button to main menu  Observations on Picturesque Beauty, vol.1 p.136

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vol.1 p.136
The surface too is uneven; and a sort of little Appenine ridge runs through the middle of it; falling down, in all shapes into the water.- Like it's great mother-island, the southern part wears a smoother aspect, than the northern, which is broken, and rocky.
Formerly the whole island was one entire grove. At present, it is rather bare of wood; though there are some large oaks upon it.
One of it's greatest beauties arises from that irregular little Appenine, just mentioned, which extends from one end to the other. This circumstance hides it's insularity, by connecting it with the continent. In every part, except on the high grounds, you stand in an amphitheatre composed of the noblest objects; and the lake performing the office of a sunk fence, the grandeur of each part of the continent is called in, by turns, to aid the insignificance of the island.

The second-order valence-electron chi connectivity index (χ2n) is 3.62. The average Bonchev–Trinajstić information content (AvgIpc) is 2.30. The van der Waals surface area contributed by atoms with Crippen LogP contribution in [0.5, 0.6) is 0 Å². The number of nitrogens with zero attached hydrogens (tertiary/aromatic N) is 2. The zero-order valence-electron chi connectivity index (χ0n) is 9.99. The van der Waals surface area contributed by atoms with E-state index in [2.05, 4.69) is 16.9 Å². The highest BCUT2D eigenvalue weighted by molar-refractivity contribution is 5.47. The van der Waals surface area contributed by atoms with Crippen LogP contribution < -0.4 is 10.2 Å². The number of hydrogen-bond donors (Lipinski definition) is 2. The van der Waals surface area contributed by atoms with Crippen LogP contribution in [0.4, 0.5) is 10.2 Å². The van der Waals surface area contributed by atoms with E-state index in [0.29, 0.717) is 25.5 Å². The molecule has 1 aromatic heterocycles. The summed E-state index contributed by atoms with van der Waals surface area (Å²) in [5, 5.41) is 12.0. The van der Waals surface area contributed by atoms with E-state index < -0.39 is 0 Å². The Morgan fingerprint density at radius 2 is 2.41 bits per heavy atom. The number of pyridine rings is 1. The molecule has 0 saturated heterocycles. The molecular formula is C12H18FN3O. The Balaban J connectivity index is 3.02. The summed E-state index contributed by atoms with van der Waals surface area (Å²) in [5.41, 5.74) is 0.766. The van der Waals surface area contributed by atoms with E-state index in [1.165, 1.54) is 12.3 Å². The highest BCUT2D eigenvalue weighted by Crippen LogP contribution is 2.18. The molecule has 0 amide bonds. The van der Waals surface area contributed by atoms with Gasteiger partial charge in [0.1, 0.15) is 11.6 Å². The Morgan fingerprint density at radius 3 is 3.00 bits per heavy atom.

The oblong form also of the lake gives the island another great advantage. On both it's sides, the opposite shore of the continent is little more than half a mile distant: but at the northern and southern points there is a large sheet of water. The views therefore, as you walk round, are continually changing
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